For those who greeted the news with surprise that federal NDP leader Thomas Mulcair had been given his walking papers by party faithful over the weekend — don’t be too surprised. Fail dismally as a leadership candidate in a federal election — for any party — and the word “inevitable” should literally be branded on your forehead.
That is, at least when you’re referring to the past three decades. Here in Alberta in the recent past, during the ill-fated last years of a decrepit PC dynasty, lacklustre leaders and premiers were being shuffled out the door with a regularity that no doubt contributed to their party’s eventual staggering defeat at the hands of Rachel Notley’s provincial NDP.
Across the country, there are numerous other examples of leadership candidates being quietly — or not so quietly, as the case may be — shown the door at the conclusion of a failed campaign.
Traditionally, federal politics hasn’t always worked that way in Canada. There are many examples of leaders — the CCF’s Tommy Douglas comes to mind, as does the Conservative’s John Diefenbaker — who spent many years in opposition through successive elections without achieving real power, while still maintaining popularity in the party ranks.
Both are, perhaps, special cases — Diefenbaker had once been prime minister, while Douglas enjoyed a towering reputation as a man of social conscience achieved through years in provincial politics, while representing a party that almost no one at the time considered a real threat to achieve majority government.
At the same time, no one would argue leadership turnover hasn’t accelerated in Canada in recent decades.
Coming back to the inevitable for the moment, Mulcair’s fall from grace would seem to have been recognized by almost everyone but himself, as it always seems to be for leaders who apparently can’t appreciate the writing on the wall.
Former prime minister Stephen Harper, for instance — a possessor of sharp political instincts no matter what your verdict on his government or leadership capabilities — was at least intelligent enough to realize on election night his time at the top of Canada’s federal Conservative establishment had definitely run its course. Not so the stodgy Mulcair, whose centrist leanings and fiery tirades in the House failed to inspire more than a fraction of Canadians to cast a ballot in his direction in 2015.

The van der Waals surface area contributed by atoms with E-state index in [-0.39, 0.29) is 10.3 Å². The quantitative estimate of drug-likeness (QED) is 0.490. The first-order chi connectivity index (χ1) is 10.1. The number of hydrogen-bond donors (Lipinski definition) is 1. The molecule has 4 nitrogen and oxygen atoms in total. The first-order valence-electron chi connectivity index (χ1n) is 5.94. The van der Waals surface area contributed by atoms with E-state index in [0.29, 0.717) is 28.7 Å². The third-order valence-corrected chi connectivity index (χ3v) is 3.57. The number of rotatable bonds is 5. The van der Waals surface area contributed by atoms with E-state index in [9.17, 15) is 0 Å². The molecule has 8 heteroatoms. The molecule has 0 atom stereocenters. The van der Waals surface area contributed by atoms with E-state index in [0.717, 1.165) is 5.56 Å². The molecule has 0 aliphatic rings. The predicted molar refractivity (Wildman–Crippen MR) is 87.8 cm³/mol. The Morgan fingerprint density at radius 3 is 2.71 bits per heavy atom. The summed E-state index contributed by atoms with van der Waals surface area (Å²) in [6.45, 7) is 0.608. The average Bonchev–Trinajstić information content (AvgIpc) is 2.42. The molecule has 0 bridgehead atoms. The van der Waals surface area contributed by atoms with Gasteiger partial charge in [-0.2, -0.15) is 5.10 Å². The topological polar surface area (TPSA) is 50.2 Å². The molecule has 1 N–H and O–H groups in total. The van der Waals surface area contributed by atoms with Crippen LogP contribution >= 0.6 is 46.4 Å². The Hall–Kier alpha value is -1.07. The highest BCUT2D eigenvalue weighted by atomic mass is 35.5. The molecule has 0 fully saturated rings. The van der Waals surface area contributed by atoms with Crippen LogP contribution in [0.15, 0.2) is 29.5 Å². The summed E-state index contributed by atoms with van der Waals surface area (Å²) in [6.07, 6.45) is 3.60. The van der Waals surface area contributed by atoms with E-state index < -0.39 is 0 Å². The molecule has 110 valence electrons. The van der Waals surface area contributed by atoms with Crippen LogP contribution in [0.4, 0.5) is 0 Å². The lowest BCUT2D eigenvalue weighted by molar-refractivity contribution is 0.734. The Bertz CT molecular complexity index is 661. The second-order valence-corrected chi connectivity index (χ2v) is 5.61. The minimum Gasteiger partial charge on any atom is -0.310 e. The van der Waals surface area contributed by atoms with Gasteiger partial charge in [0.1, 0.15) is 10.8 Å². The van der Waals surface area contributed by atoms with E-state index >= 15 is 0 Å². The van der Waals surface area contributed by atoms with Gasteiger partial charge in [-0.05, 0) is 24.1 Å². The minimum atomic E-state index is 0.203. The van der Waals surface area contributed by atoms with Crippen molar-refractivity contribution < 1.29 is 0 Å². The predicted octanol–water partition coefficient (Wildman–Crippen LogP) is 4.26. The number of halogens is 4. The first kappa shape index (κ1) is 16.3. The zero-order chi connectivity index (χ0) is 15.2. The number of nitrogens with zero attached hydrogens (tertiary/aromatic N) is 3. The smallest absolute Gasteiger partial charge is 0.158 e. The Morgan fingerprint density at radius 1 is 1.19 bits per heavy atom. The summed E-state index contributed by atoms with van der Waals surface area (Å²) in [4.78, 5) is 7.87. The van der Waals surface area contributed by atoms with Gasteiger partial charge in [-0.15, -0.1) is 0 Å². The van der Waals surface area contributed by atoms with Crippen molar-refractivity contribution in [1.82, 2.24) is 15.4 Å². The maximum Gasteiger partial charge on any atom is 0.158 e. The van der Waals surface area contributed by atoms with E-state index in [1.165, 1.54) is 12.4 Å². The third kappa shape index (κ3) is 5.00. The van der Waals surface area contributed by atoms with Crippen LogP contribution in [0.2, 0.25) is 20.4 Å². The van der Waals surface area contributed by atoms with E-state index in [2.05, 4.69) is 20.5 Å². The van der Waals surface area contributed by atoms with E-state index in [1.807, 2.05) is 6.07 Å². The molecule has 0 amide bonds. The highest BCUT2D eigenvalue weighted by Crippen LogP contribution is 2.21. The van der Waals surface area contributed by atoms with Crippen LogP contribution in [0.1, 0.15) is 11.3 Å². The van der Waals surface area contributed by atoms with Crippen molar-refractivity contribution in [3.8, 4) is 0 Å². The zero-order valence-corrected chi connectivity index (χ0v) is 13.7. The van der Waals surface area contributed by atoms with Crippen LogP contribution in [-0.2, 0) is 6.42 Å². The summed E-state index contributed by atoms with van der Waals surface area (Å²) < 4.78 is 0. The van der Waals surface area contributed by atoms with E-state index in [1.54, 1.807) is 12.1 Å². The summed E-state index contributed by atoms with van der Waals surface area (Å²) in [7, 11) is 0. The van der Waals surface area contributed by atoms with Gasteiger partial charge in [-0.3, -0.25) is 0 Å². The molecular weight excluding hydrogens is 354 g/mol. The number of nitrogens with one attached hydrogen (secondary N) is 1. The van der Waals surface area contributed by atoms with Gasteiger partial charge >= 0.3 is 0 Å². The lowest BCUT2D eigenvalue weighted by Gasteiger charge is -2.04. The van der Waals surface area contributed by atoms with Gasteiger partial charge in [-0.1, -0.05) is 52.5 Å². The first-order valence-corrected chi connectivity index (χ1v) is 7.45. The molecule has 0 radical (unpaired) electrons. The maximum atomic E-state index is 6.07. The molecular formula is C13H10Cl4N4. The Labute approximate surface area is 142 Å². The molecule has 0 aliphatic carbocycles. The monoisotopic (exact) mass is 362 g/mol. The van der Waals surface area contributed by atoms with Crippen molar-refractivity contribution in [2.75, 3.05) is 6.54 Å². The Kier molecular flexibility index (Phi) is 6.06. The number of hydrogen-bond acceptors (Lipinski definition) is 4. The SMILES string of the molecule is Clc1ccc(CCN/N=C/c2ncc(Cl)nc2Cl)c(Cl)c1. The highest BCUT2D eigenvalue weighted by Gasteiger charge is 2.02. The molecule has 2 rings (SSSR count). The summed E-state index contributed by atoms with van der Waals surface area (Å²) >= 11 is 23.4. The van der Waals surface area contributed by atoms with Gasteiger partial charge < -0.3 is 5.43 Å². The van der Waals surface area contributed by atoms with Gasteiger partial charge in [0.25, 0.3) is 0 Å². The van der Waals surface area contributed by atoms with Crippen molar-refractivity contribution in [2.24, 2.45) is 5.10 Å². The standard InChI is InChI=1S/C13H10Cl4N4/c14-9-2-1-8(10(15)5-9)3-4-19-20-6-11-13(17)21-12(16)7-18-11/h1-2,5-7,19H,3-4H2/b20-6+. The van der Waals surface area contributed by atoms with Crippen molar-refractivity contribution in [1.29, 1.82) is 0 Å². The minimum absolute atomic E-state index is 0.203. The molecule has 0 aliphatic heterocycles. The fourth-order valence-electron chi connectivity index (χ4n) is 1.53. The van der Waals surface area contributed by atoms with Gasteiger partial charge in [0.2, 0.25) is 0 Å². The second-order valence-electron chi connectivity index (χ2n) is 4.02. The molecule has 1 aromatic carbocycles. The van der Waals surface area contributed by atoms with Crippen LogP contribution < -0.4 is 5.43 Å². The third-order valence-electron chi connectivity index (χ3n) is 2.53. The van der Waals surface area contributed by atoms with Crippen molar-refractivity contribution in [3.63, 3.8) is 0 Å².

Instead, despite taking it on the nose in the 2015 federal election, Mulcair — like others before him — pledged nauseatingly to soldier on as leader of the federal NDP. It would take an embarrassing slap in the face from the party rank-and-file at the 2016 NDP Federal Convention in Edmonton over the weekend before a stubborn Mulcair would be forced to throw in the towel. So much for the man many had touted as Canada’s next prime minister, and potentially the first to be swaddled in NDP orange. Stepping aside on election night, as did his sworn political enemy, might have saved this semi-socialist Ozymandias a modicum of face. No one wants to make political history for failure — the unfortunate Mulcair is now the first federal leader ever to be rejected by a majority of delegates (52 per cent) at a party’s national convention. So much for that political legacy — next stop the talk-circuit before cashing in on a bitter autobiography that nobody reads.
The other fallout from this week’s convention, the adoption of the so-called Leap Manifesto — an aggressively-socialist document that in a modern context does the previous CCF’s radical Regina Manifesto proud — will be leading the federal party away from Mulcair’s drive to the centre that so dominated his leadership style.
Anti-pipeline and anti-fossil fuel rhetoric may appeal to the more deeply left-of-centre core of a left-leaning party, but it is likely to do untold further damage to the already-sullied image of Alberta’s Notley NDP government, through no fault of its own.
Probably dripping with anticipation over the decision, it hasn’t taken long for Alberta’s conservative opposition to begin lambasting Notley’s government over the manifesto’s implications — which incidently calls for a full transition away from fossil fuels in a decade — even though the provincial NDP share only a passing affiliation with the federal party.
The apparent surging of leftist factions in the federal party, while probably pleasing to those elements that desire it (such as the fringe Socialist Caucus, who took fist-pumping agitation to new heights in Edmonton) will do little to help appeal to more mainstream Canadians looking for a leftist alternative to the federal Liberals in a future election.
Not unlike a deep drive to the right in the U.S. Republican Party under a leader like Donald Trump, in democracies parties that increasingly attempt to please only their more radical elements while ignoring the mainstream majority are ultimately doomed to perennial failure.
Unfortunately for the NDP, ignoring that truth has often proven to be a recipe for political suicide in Canadian politics.
As for Thomas Mulcair, that red light you saw in the back of the room on election night wasn’t a dizzying strobe indicating unprecedented success.
It was marked, “Exit”. You should have used it.